The BESS of Times, the Worst of Times
I would like 36.3 terawatt-hours of your finest energy storage systems, por favor
Grant Dever, a good friend to this blog, has a new paper at FREOPP.org entitled “The Urgency of Rethinking U.S. Nuclear Energy Regulation.”
The post contains some interesting numbers on energy storage in California, and these numbers jibe with some of the hardline energy storage criticism I’ve documented at this Substack.
Here’s a passage that immediately caught my eye:
A grid powered solely by wind turbines, solar panels, and batteries will be neither reliable nor affordable. California, with immense public investment in renewables and by far the largest GDP of any state, is at present dependent on fossil fuels and, without significant policy changes, will be for decades to come. The costs of implementing a grid based solely on renewable energy and battery storage rise nonlinearly as a greater portion of the energy mix comes from non-dispatchable sources, like wind and solar.
A report by the Clean Air Task Force estimated that California would need 9.6 terawatt-hours of energy storage to maintain grid reliability with 80 percent of power coming from renewables. However, to maintain grid reliability with 100 percent of power coming from renewables would require 36.3 terawatt-hours of energy storage. Building batteries at this scale is impractical and the land use requirements to generate and transmit this power would be undesirable.
To recap, I genuinely like energy storage technologies even though I’ve been critical of wind/solar/storage systems at scale. I think these technologies are interesting and useful, and as discussed previously in this space, they have dynamic potential if operated in the proper situational context.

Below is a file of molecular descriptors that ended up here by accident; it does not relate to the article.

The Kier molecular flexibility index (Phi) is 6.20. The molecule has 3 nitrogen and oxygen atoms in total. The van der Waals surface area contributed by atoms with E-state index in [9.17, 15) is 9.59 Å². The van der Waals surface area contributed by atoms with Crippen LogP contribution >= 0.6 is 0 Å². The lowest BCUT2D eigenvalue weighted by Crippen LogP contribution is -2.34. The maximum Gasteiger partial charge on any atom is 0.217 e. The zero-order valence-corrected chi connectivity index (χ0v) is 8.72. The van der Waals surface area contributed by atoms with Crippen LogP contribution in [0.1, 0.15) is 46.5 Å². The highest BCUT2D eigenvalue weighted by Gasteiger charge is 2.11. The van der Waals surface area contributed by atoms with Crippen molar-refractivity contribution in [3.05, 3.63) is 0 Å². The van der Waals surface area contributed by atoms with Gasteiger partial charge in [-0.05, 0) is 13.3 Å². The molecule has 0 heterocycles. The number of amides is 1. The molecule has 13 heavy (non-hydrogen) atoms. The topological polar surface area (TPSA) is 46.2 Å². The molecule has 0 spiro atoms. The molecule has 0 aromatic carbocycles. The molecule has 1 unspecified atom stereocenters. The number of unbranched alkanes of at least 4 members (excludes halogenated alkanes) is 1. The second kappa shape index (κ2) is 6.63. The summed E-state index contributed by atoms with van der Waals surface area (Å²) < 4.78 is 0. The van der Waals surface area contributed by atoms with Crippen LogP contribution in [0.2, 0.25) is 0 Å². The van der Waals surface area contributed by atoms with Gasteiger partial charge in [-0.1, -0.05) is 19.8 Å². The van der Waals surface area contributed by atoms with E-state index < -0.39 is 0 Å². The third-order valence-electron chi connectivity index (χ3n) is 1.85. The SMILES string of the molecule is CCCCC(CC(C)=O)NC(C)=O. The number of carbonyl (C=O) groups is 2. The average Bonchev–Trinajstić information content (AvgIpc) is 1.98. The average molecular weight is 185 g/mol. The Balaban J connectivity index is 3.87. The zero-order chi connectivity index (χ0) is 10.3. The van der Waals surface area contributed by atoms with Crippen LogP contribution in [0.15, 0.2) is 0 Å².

However, as Grant notes, California’s plans for storage are ambitious to a point that goes well beyond situational context:
Although California leads the country in utility-scale battery storage, it would need to multiply its storage capacity by a factor of 10,000 to achieve 100 percent renewable energy reliance. Even if this venture could succeed in California, it would not be a model for the rest of the world to follow. Additionally, if our goal is to accelerate the reduction of global carbon emissions, the batteries necessary to take California from 80 percent to 100 percent renewables would be better off being deployed to enable more renewable energy in a locality with a more carbon intensive energy mix.
Additionally, one wonders if some hiccups that California storage projects have experienced lately are indicative of a trend.
Southern California Edison’s $1.3 billion, 537.5 MW/2,150 MWh storage project with Ameresco recently found itself in a bit of limbo due to Chinese lockdowns, permitting challenges, and supply-chain issues. However, Ameresco did indicate this week that, despite these setbacks, the company expects that 200-to-300 MW of project capacity will be in service in September, and total project completion is expected by the end of this year. Regardless, “all benefitting customers” are on the hook for this project’s not-insignificant costs.
Edison’s Tehachapi storage project deserves some scrutiny too. SCE recently received authority to decommission this $30 million research demonstration project, in part because continuing risk-mitigation maintenance efforts would be cost-prohibitive.
Expect storage installations in California to continue at breakneck speeds, though. California’s three major electric utilities (Edison, PG&E, and SDG&E) have almost completely met their combined storage procurement target of 1,325 MW, which was mandated in 2013. And a CPUC decision from last winter anticipated a buildout of 14,000 MW of storage from now through 2032. More is on the way.
Part of me respects this aggressive experimentation in California, and part of me finds it unconscionably reckless. In a few years we’ll have a definitive answer as to which descriptor is most applicable.